Conservatism and Corruption
One reason for this rise of illiberalism is the dramatic social change the region is undergoing. Despite their official commitment to "social progressivism," the Communists, who dominated Central Europe for four decades, were ultraconservative when it came to lifestyle issues. Pornography and homosexuality were either prohibited or discouraged; gender equality did not exist. The groundswell of personal freedoms that followed the collapse of the Berlin Wall in 1989 took stultified socialist societies by surprise. Permissive attitudes that took decades to evolve in the West—especially tolerance of sexual autonomy—were suddenly expected in the East as well, as socially liberal legislation became a prerequisite for joining the E.U.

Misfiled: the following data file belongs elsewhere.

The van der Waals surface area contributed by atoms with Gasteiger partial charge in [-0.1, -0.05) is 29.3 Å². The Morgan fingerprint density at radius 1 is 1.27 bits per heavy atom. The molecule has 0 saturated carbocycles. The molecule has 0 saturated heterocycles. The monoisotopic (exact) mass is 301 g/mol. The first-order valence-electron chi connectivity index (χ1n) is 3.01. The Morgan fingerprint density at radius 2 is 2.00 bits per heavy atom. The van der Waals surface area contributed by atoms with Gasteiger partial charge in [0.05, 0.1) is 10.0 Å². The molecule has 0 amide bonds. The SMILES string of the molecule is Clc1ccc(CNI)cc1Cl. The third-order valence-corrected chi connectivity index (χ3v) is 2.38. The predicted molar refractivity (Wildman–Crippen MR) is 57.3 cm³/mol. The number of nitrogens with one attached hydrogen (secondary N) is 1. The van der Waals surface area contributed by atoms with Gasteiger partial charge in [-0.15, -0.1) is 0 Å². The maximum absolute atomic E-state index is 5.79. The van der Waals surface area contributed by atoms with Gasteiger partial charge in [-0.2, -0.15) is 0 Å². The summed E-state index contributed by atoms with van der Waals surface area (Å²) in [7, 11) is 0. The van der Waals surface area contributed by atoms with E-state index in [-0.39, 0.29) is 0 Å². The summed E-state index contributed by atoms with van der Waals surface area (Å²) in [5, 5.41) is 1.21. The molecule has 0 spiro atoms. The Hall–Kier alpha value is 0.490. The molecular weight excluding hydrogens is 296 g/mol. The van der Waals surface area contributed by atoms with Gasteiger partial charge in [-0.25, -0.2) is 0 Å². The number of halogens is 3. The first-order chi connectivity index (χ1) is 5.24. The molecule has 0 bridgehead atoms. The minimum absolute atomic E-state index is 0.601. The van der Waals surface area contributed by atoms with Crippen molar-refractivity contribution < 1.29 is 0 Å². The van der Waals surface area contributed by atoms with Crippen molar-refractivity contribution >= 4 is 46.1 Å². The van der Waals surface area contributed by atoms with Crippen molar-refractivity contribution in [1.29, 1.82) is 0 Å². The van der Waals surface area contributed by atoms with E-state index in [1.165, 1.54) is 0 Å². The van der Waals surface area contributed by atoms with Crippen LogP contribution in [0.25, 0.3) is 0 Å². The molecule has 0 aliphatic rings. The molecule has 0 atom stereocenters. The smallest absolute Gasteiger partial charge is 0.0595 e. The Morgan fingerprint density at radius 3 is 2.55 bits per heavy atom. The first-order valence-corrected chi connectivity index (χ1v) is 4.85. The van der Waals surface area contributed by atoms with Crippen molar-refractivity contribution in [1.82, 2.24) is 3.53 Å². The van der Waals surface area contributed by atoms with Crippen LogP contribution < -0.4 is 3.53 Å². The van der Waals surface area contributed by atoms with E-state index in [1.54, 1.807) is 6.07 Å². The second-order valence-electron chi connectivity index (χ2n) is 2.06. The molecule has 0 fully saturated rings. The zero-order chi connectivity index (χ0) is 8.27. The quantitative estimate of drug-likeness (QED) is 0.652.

As long as E.U. membership was being negotiated, the ruling elites made an effort to keep intolerant politicians out of the news media. The extremists, in turn, moderated their rhetoric, understanding that the electorate would punish politicians who jeopardized entry into the E.U. Now that the Central European countries are inside the tent, the foes of liberalism have reclaimed their natural political space. That partly explains the electoral success of socially conservative forces in Slovakia and Poland, as well as the strength of Fidesz in Hungary. So far only the Czechs, who have the region's oldest and most deeply rooted liberal tradition, have evaded the lure of illiberalism.